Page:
# Statistics for a Social Scientist

#### wetslope

##### New Member
Hi folks, I am currently working on a PhD in a social science program. Although the statistics training at my department is pretty good for a social science program, they emphasize the applied aspect (very much so) while I would like to have a more thorough theoretical foundation. In this regard, I have decided to take stat courses at the math/stat departments. Before I ask any question let me just give you some background information regarding my previous math/stat training:

-Calculus (3 semesters)
-Linear Algebra
-Differential Equations
-Intro to Proofs
-Prob and Stats(non-calculus)

*The following were done in a single semester long course:

-Basic Probability and Combinatorics
-RVs and Distributions (Normal, t, Binomial, Bernoulli but we did NOT cover: chi-square, poisson, geometric, neg-binomial, etc...)
-Statistics (CLT(did not prove), LoLN,Chebychev's Inequality, CI, Statistical Inference, OLS)

*next semester we will cover "problems" with OLS (heteroskedasticity, autocorrelation, etc), logit/probit regressions, and some of the RV distributions not covered in the first sem. And over the summer I plan to take two semesters of Real Analysis.

1) Given this, do I have to take the undergrad Probability(calc based) and Statistical Inference(calc based) at the math/stat department to take higher level stat courses?

2)Higher level stat coures I "plan" to take (rough list, please advice usefulness to social science research):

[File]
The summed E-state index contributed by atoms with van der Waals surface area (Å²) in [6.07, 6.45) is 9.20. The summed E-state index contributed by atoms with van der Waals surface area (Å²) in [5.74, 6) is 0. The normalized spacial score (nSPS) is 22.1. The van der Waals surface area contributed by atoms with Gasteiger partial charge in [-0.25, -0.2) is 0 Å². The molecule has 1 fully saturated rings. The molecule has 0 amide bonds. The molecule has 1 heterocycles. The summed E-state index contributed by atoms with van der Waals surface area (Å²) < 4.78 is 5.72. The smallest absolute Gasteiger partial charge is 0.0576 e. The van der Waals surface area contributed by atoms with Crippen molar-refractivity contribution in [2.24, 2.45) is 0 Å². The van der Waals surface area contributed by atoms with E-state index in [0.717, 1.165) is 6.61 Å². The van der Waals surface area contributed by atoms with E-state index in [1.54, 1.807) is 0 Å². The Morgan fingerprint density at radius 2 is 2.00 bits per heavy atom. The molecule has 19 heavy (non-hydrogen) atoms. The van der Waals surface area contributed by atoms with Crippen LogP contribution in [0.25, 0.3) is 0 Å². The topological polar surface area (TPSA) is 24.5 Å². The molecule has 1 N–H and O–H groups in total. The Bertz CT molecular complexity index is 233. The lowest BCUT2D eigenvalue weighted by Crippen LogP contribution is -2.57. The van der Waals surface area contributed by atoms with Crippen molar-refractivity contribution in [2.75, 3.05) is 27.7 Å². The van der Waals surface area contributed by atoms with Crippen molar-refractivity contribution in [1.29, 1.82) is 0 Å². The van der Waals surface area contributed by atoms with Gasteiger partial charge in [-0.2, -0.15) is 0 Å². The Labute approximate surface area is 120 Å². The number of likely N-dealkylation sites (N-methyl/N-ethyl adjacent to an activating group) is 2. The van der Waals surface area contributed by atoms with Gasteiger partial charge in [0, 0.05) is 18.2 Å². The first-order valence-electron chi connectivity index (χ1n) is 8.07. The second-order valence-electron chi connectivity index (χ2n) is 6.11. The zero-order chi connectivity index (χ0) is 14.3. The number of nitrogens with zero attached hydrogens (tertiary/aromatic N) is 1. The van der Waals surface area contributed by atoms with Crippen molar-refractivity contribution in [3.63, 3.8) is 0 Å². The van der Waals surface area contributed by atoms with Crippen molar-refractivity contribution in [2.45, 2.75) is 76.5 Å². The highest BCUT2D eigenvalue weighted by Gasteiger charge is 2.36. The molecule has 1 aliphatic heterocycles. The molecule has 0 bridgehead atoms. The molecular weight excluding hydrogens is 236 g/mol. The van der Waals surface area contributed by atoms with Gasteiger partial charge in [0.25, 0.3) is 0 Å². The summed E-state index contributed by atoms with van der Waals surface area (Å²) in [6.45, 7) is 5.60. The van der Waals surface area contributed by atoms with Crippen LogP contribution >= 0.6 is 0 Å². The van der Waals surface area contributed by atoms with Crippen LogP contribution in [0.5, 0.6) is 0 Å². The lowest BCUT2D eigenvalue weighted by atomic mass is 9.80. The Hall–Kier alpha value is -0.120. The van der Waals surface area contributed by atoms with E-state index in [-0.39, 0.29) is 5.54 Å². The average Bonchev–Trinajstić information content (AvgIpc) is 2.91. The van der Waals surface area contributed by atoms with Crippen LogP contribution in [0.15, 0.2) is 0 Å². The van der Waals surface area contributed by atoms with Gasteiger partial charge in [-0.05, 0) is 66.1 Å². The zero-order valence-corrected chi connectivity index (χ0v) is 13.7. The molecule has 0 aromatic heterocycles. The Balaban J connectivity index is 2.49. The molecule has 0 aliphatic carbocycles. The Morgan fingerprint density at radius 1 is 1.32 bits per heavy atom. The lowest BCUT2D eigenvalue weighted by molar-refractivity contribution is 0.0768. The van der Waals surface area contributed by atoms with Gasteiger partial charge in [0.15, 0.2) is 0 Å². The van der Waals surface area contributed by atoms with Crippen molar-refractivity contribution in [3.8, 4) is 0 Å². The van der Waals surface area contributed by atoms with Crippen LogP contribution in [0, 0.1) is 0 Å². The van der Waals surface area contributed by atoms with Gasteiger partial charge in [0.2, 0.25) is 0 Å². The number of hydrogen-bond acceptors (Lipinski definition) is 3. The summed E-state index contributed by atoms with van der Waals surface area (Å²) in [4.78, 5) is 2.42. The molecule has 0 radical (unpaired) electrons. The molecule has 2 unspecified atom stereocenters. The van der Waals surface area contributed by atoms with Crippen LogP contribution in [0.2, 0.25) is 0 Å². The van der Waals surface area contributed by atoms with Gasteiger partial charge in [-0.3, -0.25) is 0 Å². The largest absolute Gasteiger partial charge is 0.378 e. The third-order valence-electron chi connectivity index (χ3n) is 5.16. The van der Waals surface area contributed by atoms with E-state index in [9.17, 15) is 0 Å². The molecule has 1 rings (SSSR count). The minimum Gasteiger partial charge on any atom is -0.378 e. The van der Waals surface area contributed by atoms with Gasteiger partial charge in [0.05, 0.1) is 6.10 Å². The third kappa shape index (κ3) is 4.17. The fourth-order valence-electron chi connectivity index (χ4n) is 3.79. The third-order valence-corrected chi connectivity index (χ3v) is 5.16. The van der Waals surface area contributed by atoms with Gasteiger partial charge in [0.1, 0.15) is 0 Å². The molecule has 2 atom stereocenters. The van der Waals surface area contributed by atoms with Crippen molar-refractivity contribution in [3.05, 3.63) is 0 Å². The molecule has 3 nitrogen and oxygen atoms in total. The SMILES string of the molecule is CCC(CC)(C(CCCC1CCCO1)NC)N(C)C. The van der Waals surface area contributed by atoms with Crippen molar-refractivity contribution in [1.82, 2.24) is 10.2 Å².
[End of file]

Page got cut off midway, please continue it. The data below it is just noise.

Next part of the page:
-Linear Regression Models
-Time Series Analysis
-Nonparametric Statistics
-Multilevel Models
-Causal Inference

I understand that grad level courses use measure theory (although i have no idea what that is) and my question is does undergrad Real Analysis 2 cover that? Here is a description of the course:

"Equicontinuity. Contraction maps with applications to existence theorems in analysis. Lebesgue measure and integral. Fourier series and Fourier transform"

Are any of those courses not advised for a social scientist? Would you add any other courses to the list?

EDIT: Also let me add that I am not too bad at math, although nowhere close to stellar. (For what its worth GRE-Q was 780)

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#### Dragan

##### Super Moderator
Hi folks, I am currently working on a PhD in a social science program.

"Equicontinuity. Contraction maps with applications to existence theorems in analysis. Lebesgue measure and integral. Fourier series and Fourier transform"

Are any of those courses not advised for a social scientist...

What kind of social science program are you in (e.g. Political Science, Psychology, Sociology, Educational Research)?

I sort of doubt that Real Analysis is going to help you....although it might if you were in Economics.

#### wetslope

##### New Member
What kind of social science program are you in (e.g. Political Science, Psychology, Sociology, Educational Research)?

I sort of doubt that Real Analysis is going to help you....although it might if you were in Economics.
I'm taking Real Analysis since graduate level statistics courses seem to require it. How correct is this assessment? I am (or have put myself) in an "awkward" spot: I don't plan to do work on statistical methods themselves in my career but I do want a solid theoretical foundation for my applied work later. I do not want to be one of those people throwing commands into Stata or R not knowing what the hell is actually going on and I want to be able to prove things if need be.
Having said that, I have noticed since my last post that masters level statistics don't really seem to require knowledge of real analysis or measure theory. Clearly, my research has not been exhaustive yet, but what would you recommend?

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